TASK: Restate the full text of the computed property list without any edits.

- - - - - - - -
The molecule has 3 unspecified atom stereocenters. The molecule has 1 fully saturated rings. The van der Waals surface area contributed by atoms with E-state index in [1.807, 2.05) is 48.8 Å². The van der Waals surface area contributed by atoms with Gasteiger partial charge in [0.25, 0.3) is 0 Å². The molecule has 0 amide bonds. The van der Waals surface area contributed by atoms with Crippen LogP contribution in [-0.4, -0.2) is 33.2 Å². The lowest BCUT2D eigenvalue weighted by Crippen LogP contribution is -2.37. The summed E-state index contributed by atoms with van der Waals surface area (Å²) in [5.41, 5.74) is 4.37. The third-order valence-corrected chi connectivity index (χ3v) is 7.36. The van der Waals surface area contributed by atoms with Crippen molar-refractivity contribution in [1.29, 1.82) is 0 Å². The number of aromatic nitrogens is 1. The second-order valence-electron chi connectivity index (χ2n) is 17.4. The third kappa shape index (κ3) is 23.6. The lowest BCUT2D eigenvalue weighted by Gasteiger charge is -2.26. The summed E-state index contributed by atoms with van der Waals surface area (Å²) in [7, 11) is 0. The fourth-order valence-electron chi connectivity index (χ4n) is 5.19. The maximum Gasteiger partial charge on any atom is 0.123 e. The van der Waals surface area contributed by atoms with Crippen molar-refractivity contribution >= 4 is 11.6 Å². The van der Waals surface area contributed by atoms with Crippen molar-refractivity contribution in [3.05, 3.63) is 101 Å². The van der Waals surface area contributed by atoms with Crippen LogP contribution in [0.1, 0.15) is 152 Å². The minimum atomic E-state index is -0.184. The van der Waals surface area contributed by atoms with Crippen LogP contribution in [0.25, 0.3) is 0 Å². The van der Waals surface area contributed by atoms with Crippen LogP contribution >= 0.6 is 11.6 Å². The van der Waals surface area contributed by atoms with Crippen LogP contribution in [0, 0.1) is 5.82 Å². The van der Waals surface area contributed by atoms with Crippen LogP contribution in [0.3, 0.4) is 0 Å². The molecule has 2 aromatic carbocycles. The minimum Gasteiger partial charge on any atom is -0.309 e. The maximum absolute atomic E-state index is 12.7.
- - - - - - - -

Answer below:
The molecule has 3 unspecified atom stereocenters. The molecule has 1 fully saturated rings. The van der Waals surface area contributed by atoms with E-state index in [1.807, 2.05) is 48.8 Å². The van der Waals surface area contributed by atoms with Gasteiger partial charge in [0.25, 0.3) is 0 Å². The molecule has 0 amide bonds. The van der Waals surface area contributed by atoms with Crippen LogP contribution in [-0.4, -0.2) is 33.2 Å². The lowest BCUT2D eigenvalue weighted by Crippen LogP contribution is -2.37. The summed E-state index contributed by atoms with van der Waals surface area (Å²) in [5.41, 5.74) is 4.37. The third-order valence-corrected chi connectivity index (χ3v) is 7.36. The van der Waals surface area contributed by atoms with Crippen molar-refractivity contribution in [1.29, 1.82) is 0 Å². The number of aromatic nitrogens is 1. The second-order valence-electron chi connectivity index (χ2n) is 17.4. The third kappa shape index (κ3) is 23.6. The lowest BCUT2D eigenvalue weighted by Gasteiger charge is -2.26. The summed E-state index contributed by atoms with van der Waals surface area (Å²) in [7, 11) is 0. The fourth-order valence-electron chi connectivity index (χ4n) is 5.19. The maximum Gasteiger partial charge on any atom is 0.123 e. The van der Waals surface area contributed by atoms with Crippen molar-refractivity contribution >= 4 is 11.6 Å². The van der Waals surface area contributed by atoms with Crippen molar-refractivity contribution in [3.05, 3.63) is 101 Å². The van der Waals surface area contributed by atoms with Crippen LogP contribution in [0.1, 0.15) is 152 Å². The minimum atomic E-state index is -0.184. The van der Waals surface area contributed by atoms with Crippen LogP contribution in [0.25, 0.3) is 0 Å². The van der Waals surface area contributed by atoms with Crippen LogP contribution >= 0.6 is 11.6 Å². The van der Waals surface area contributed by atoms with Crippen LogP contribution in [0, 0.1) is 5.82 Å². The van der Waals surface area contributed by atoms with Crippen LogP contribution in [0.3, 0.4) is 0 Å². The molecule has 2 aromatic carbocycles. The minimum Gasteiger partial charge on any atom is -0.309 e. The maximum absolute atomic E-state index is 12.7.